An Old Fashioned Love Story – Literally

FAMILY TRAVEL FRIDAY

Destination: Italy (14th Century)

Book: Waterfall, the River of Time triology by by Lisa T. Bergren (Young Adult)

By Jennifer Close

Imagine finding a portal that takes you back to 14th century Italy where you are immediately immersed in a battle between gallant knights and their fierce enemies. This is exactly what happened to modern day teenager, Gabriella, when she and her sister were exploring where they weren’t supposed to be in Waterfall, the first book of the River of Time trilogy by Lisa T. Bergren.

Awhile back, I was at home sick and trying to find something new to put on my eReader when I saw the first book of the series was on special and free for download. After teaching high school for years, I love Young Adult fiction so of course I downloaded it. I was hooked after the first chapter and finished the book in less than a day.

Gabriella realizes that she did in fact travel back in time and she also realizes that she lost her sister in the process. She embarks on a journey to locate her sister but at the same time discovers not only a little bit more of herself but she also finds love. What I liked most about Gabriella was that she is a strong female character. She has all the typical characteristics of a teenage girl swooning over a boy (a mighty fine looking one at that!) but at the same time she is confident, strong-willed, and resourceful when it comes to finding her way around an Italy of the past. She can appreciate a beautiful gown one minute and can wield a sword the next. Every once in awhile, I felt like it was a little far-fetched that Gabi, for the most part, fit in to the 14th century so quickly and easily but it is a book about time travel after all!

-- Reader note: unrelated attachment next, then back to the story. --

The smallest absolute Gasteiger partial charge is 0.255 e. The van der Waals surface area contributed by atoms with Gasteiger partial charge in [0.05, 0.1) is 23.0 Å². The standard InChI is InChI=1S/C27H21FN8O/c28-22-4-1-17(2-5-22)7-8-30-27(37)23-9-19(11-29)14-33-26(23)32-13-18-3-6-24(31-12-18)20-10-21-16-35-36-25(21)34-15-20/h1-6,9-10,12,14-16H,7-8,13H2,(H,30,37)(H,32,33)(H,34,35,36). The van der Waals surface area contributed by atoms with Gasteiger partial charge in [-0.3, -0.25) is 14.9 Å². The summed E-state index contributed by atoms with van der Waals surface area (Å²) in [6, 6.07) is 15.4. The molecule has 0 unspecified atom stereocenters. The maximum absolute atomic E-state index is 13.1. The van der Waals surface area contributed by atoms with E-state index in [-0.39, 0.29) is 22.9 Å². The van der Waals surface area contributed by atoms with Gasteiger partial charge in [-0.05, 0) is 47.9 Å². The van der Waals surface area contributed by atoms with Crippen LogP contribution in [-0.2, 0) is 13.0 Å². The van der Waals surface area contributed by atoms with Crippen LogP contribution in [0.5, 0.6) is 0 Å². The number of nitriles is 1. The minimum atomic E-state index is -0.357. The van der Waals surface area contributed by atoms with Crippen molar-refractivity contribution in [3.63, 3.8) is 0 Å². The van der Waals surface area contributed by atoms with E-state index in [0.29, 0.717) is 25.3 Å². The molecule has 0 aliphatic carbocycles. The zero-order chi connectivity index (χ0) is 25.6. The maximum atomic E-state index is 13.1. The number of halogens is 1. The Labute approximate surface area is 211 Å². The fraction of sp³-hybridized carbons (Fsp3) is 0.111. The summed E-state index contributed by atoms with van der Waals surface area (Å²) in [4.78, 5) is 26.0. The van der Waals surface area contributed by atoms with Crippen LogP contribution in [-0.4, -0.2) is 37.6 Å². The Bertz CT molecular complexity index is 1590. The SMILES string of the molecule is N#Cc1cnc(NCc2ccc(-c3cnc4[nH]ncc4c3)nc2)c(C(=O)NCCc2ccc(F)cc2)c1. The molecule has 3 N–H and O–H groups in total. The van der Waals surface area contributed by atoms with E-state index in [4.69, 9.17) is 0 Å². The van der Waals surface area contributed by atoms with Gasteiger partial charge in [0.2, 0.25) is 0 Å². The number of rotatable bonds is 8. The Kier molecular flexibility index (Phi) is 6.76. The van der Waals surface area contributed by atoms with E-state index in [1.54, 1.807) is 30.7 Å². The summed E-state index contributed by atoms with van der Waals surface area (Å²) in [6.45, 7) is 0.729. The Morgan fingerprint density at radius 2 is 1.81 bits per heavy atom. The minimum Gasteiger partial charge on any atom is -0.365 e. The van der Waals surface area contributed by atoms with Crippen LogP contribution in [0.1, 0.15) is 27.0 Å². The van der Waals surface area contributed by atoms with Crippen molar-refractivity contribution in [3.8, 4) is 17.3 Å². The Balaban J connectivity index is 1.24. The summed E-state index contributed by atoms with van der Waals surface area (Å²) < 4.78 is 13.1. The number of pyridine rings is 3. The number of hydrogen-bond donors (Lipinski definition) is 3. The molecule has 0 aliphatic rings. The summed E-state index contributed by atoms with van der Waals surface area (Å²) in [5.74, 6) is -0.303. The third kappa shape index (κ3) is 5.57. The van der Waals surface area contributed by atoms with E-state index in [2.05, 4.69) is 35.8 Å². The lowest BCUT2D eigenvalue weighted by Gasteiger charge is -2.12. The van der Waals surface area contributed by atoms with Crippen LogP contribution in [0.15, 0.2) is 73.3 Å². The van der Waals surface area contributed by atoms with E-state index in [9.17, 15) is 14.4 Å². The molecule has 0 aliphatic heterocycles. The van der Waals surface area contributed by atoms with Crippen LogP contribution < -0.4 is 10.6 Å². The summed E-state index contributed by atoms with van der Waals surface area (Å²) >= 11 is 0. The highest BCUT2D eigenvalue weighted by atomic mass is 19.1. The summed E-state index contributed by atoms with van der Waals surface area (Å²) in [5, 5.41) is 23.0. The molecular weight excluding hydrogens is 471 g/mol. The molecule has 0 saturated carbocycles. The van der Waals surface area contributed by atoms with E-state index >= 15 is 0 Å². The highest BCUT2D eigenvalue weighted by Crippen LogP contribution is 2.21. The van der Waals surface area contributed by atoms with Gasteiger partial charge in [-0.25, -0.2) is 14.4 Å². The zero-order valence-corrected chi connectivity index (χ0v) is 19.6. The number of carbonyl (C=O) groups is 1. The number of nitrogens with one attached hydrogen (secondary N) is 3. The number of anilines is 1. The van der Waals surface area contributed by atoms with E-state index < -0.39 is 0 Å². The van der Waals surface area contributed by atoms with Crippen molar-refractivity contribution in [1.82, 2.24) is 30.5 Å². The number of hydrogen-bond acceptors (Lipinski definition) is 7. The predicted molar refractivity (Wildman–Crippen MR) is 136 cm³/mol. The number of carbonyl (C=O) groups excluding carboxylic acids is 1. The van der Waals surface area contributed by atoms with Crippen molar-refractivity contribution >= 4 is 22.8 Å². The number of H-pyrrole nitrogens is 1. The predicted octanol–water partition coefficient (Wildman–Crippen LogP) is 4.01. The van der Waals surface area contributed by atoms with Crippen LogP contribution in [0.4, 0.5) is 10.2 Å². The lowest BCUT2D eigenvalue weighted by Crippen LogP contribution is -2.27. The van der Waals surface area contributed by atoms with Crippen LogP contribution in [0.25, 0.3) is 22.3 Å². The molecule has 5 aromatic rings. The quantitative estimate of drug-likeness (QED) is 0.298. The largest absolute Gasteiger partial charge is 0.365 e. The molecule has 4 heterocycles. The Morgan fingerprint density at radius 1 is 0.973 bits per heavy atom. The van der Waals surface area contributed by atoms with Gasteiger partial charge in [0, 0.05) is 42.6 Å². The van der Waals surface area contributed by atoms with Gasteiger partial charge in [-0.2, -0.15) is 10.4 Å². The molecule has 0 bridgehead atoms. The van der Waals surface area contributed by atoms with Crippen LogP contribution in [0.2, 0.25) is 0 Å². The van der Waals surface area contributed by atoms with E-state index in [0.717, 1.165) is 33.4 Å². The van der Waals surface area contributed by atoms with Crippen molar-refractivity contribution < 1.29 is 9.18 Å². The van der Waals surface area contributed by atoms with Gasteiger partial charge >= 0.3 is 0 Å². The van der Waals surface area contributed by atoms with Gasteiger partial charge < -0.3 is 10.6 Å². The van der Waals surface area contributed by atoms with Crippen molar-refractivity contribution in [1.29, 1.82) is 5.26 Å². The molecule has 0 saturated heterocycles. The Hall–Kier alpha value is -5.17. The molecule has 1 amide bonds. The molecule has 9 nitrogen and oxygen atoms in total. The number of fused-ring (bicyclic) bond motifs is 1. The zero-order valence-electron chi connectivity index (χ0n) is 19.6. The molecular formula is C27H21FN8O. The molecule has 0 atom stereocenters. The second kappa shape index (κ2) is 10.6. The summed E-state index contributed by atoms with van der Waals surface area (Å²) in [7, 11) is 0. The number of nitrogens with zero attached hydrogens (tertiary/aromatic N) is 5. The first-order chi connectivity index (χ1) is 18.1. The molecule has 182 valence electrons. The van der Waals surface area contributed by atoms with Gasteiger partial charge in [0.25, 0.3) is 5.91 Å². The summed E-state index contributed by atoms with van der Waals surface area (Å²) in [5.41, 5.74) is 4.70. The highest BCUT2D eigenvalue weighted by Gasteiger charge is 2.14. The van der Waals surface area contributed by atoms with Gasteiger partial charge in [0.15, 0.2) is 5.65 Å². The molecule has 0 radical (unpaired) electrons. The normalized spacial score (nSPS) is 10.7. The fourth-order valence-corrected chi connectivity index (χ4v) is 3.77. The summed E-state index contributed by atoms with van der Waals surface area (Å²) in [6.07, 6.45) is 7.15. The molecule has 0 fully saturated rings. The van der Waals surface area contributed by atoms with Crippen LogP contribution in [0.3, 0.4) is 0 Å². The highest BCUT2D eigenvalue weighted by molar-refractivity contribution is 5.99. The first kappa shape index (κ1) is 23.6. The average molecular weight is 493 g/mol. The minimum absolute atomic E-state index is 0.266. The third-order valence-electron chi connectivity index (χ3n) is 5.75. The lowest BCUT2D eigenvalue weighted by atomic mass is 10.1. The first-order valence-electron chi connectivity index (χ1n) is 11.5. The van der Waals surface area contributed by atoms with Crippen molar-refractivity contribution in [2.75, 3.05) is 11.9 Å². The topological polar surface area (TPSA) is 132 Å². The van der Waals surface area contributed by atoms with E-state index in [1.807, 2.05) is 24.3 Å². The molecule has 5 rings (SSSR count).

Italy has never really been high on the list of countries that I want to visit even though some of my favorite books are set there. A few years ago, we went to Germany and Austria to see as many Christmas Markets as we could during a two week period…ok, as many Christmas Markets as I could see! We were based in Garmisch, Germany just a few hours north of Italy so we had planned a quick day trip over the Italian border but had to cancel it due to weather. It didn’t really bother me too much. But after reading about Gabi’s adventures, I think I am ready to plan a trip to Italy now and learn more about the history of the country.

Siena Italy Fountain of Gaia with fence
Siena Italy Fountain of Gaia with fence

“But the Fonte Gaia of Siena, a simple rectangle, ornately carved of marble, did not demand undue attention. It allowed the public square itself to sing, like a box seat in the best part of a stadium,” says Gabi. After reading this description of the Gaia Fountain, I hopped online to see pictures of it. What an interesting fountain it is! The Gaia Fountain, or Fountain of Joy, is a rectangular shaped basin that has three sides adorned with reliefs and is surrounded by an iron fence. I can only imagine what Gaia Fountain looked like to Gabi as she looked at it shortly after its construction without that fence surrounding it.

Siena Italy Fountain of Gaia
Siena Italy Fountain of Gaia